Wednesday, June 2, 2021

Alison DeSimone's "The Power of Pastiche"

Alison DeSimone is Assistant Professor of Musicology at the University of Missouri-Kansas City where she teaches courses in music of the Renaissance and the Baroque, opera history, and specializes in eighteenth-century topics.

She applied the “Page 99 Test” to her new book, The Power of Pastiche: Musical Miscellany and the Cultural Identity in Early Eighteenth-Century England, and reported the following:
Fortuitously, opening to page 99 in The Power of Pastiche introduces the reader to the beginning of Chapter 3: “Shaping English Identity in the Songbook Miscellany.” The chapter opens with a short description of a songbook miscellany, a collection of individual pieces of music published together to create a new whole.

This central chapter of my book does, indeed, prove Ford Madox Ford’s theory of the page 99 test. I intended for this chapter—the longest of The Power of Pastiche—to act as the central focus of my study on musical miscellany. This chapter grapples directly with all that is in the title of my book: in focusing on a type of published musical miscellany, it shows how songs mediated English identity in a variety of ways, from gender, to nationality, to politics, to economics.

The Power of Pastiche: Musical Miscellany and Cultural Identity in Early Eighteenth-Century England, grew out of questions that I had while trying to account for the ways in which performers, composers, and audiences influenced the sheer diversity of music available in the first two decades of the eighteenth century. How did audiences receive foreign music in relation to English music? What were audiences actually listening to? How did performers and composers reflect diverse tastes through their performances? Ultimately, I settled on the idea of musical miscellany—the assemblage of hodge-podge musical items into a new whole—as a means of understanding the appreciation of musical variety between about 1700 and 1720.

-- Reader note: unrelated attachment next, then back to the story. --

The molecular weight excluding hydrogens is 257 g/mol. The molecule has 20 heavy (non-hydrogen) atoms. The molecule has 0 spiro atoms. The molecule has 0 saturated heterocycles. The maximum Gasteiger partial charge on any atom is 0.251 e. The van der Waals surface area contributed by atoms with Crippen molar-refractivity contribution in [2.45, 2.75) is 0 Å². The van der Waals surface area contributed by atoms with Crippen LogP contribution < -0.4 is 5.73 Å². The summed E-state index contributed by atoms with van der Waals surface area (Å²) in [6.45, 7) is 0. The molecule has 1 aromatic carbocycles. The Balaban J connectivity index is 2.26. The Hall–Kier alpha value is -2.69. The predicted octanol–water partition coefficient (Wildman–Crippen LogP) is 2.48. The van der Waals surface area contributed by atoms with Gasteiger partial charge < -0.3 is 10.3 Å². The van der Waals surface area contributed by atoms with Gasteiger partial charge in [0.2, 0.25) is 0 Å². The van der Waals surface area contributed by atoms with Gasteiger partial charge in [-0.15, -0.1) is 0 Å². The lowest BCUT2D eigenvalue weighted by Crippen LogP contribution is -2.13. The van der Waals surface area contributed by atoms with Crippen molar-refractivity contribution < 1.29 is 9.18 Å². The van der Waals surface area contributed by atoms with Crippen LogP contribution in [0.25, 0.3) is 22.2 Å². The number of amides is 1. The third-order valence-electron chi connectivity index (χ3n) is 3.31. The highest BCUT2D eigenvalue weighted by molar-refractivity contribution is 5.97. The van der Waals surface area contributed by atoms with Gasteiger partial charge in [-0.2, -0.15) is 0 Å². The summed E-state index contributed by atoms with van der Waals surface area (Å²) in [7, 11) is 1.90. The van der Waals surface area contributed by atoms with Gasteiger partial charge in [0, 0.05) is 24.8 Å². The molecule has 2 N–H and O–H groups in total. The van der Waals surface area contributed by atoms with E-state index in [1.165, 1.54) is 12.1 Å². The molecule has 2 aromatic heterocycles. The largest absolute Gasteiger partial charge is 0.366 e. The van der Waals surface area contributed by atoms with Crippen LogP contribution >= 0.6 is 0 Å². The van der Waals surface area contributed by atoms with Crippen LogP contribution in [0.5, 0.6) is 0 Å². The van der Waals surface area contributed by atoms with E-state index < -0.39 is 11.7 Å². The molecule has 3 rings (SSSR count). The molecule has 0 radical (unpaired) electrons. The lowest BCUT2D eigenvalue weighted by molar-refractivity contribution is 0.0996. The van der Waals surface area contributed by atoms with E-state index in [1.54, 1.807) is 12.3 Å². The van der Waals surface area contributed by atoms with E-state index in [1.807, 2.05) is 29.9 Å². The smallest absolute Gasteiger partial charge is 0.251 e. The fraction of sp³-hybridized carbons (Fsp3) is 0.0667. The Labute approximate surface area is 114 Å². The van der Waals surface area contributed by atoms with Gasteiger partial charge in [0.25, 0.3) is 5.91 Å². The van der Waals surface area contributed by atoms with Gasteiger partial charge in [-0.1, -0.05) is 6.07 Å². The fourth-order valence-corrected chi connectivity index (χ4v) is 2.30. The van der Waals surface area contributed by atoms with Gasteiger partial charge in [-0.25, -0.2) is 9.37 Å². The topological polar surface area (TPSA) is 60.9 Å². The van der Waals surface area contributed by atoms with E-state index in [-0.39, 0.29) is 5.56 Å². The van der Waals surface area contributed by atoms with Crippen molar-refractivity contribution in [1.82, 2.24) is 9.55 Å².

Chapter 3, revealed on page 99, offers one lens through which I analyze musical miscellany. It focuses on the songbook miscellany, a collection of various songs (and their corresponding texts), that were cobbled together and sold by publishers. These books could include hundreds of different songs. In going through these collections, I observed that their songs covered a wide variety of topics: some focused on love and the relationship between the genders; others made political statements; still others commented upon current events, such as the War of the Spanish Succession or the collapse of the South Sea Bubble. Through these songs, I argue in this chapter, a mutual exchange occurred between songbook and consumer—the songbook miscellanies included a diversity of subjects and tunes in order to appeal to as broad an audience as possible, and consumers might therefore be influenced in their musical tastes and cultural understandings by the contents of these collections. While I am a musicologist, and this is a musical historical study, it is my hope that Chapter 3 will be of particular interdisciplinary interest, especially for those fascinated by literary miscellanies and what they can tell us about those who purchased them.
Learn more about The Power of Pastiche at the publisher's website.

--Marshal Zeringue